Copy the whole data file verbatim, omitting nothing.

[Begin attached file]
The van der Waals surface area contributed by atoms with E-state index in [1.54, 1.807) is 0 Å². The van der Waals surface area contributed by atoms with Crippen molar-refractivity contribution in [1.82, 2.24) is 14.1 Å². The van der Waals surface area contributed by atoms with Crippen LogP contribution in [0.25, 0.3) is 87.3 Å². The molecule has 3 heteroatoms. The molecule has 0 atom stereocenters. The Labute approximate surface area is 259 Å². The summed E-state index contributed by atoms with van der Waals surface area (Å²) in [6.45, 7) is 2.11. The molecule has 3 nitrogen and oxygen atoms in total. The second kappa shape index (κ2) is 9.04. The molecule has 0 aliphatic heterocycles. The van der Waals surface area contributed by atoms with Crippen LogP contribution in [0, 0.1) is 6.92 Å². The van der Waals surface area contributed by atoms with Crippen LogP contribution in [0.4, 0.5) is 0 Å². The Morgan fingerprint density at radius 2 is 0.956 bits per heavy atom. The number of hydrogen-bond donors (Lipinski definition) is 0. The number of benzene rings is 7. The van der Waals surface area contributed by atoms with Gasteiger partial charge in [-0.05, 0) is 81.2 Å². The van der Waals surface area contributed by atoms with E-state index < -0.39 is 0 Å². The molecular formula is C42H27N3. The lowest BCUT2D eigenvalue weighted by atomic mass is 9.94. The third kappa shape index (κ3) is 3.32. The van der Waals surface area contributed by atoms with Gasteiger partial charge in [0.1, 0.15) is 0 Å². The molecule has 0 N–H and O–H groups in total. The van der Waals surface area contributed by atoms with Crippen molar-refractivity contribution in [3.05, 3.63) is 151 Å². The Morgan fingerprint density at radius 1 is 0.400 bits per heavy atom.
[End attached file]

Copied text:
The van der Waals surface area contributed by atoms with E-state index in [1.54, 1.807) is 0 Å². The van der Waals surface area contributed by atoms with Crippen molar-refractivity contribution in [1.82, 2.24) is 14.1 Å². The van der Waals surface area contributed by atoms with Crippen LogP contribution in [0.25, 0.3) is 87.3 Å². The molecule has 3 heteroatoms. The molecule has 0 atom stereocenters. The Labute approximate surface area is 259 Å². The summed E-state index contributed by atoms with van der Waals surface area (Å²) in [6.45, 7) is 2.11. The molecule has 3 nitrogen and oxygen atoms in total. The second kappa shape index (κ2) is 9.04. The molecule has 0 aliphatic heterocycles. The van der Waals surface area contributed by atoms with Crippen LogP contribution in [0, 0.1) is 6.92 Å². The van der Waals surface area contributed by atoms with Crippen LogP contribution in [0.4, 0.5) is 0 Å². The Morgan fingerprint density at radius 2 is 0.956 bits per heavy atom. The number of hydrogen-bond donors (Lipinski definition) is 0. The number of benzene rings is 7. The van der Waals surface area contributed by atoms with Gasteiger partial charge in [-0.05, 0) is 81.2 Å². The van der Waals surface area contributed by atoms with E-state index < -0.39 is 0 Å². The molecular formula is C42H27N3. The lowest BCUT2D eigenvalue weighted by atomic mass is 9.94. The third kappa shape index (κ3) is 3.32. The van der Waals surface area contributed by atoms with Gasteiger partial charge in [0.1, 0.15) is 0 Å². The molecule has 0 N–H and O–H groups in total. The van der Waals surface area contributed by atoms with Crippen molar-refractivity contribution in [3.05, 3.63) is 151 Å². The Morgan fingerprint density at radius 1 is 0.400 bits per heavy atom.